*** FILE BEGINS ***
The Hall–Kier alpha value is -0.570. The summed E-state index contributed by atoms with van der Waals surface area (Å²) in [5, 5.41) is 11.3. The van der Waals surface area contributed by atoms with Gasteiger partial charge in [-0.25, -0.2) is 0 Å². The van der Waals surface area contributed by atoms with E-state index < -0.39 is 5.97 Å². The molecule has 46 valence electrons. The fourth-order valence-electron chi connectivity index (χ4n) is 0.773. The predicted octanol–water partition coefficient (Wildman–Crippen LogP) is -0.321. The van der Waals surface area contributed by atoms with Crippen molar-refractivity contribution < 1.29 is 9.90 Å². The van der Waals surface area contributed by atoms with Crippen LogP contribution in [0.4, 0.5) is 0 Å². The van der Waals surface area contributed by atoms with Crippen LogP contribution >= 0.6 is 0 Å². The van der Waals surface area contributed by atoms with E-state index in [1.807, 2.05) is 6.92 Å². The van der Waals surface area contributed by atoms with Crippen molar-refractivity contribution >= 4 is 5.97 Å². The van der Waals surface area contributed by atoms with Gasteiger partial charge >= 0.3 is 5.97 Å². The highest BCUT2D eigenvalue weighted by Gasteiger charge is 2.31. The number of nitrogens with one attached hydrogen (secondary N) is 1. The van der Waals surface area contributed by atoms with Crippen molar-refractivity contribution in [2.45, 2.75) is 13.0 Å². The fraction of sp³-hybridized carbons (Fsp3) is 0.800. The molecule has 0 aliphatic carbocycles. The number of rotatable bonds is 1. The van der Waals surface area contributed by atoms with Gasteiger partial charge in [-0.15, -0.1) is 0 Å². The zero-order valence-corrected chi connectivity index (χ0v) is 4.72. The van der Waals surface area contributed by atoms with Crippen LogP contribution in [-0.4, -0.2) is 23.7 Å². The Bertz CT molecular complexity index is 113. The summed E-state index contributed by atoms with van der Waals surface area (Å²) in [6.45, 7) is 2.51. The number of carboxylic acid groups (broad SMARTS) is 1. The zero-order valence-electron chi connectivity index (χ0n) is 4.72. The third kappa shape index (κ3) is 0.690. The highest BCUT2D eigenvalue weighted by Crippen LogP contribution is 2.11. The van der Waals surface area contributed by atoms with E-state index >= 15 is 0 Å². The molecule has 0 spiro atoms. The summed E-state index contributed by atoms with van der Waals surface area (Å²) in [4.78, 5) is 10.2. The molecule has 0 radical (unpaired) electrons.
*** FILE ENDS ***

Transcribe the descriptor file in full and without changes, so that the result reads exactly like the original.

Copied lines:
The Hall–Kier alpha value is -0.570. The summed E-state index contributed by atoms with van der Waals surface area (Å²) in [5, 5.41) is 11.3. The van der Waals surface area contributed by atoms with Gasteiger partial charge in [-0.25, -0.2) is 0 Å². The van der Waals surface area contributed by atoms with E-state index < -0.39 is 5.97 Å². The molecule has 46 valence electrons. The fourth-order valence-electron chi connectivity index (χ4n) is 0.773. The predicted octanol–water partition coefficient (Wildman–Crippen LogP) is -0.321. The van der Waals surface area contributed by atoms with Crippen molar-refractivity contribution < 1.29 is 9.90 Å². The van der Waals surface area contributed by atoms with Crippen LogP contribution in [0.4, 0.5) is 0 Å². The van der Waals surface area contributed by atoms with Crippen LogP contribution >= 0.6 is 0 Å². The van der Waals surface area contributed by atoms with E-state index in [1.807, 2.05) is 6.92 Å². The van der Waals surface area contributed by atoms with Crippen molar-refractivity contribution >= 4 is 5.97 Å². The van der Waals surface area contributed by atoms with Gasteiger partial charge >= 0.3 is 5.97 Å². The highest BCUT2D eigenvalue weighted by Gasteiger charge is 2.31. The number of nitrogens with one attached hydrogen (secondary N) is 1. The van der Waals surface area contributed by atoms with Crippen molar-refractivity contribution in [2.45, 2.75) is 13.0 Å². The fraction of sp³-hybridized carbons (Fsp3) is 0.800. The molecule has 0 aliphatic carbocycles. The number of rotatable bonds is 1. The van der Waals surface area contributed by atoms with Gasteiger partial charge in [-0.15, -0.1) is 0 Å². The zero-order valence-corrected chi connectivity index (χ0v) is 4.72. The van der Waals surface area contributed by atoms with Crippen LogP contribution in [-0.4, -0.2) is 23.7 Å². The Bertz CT molecular complexity index is 113. The summed E-state index contributed by atoms with van der Waals surface area (Å²) in [6.45, 7) is 2.51. The number of carboxylic acid groups (broad SMARTS) is 1. The zero-order valence-electron chi connectivity index (χ0n) is 4.72. The third kappa shape index (κ3) is 0.690. The highest BCUT2D eigenvalue weighted by Crippen LogP contribution is 2.11. The van der Waals surface area contributed by atoms with E-state index >= 15 is 0 Å². The molecule has 0 spiro atoms. The summed E-state index contributed by atoms with van der Waals surface area (Å²) in [4.78, 5) is 10.2. The molecule has 0 radical (unpaired) electrons.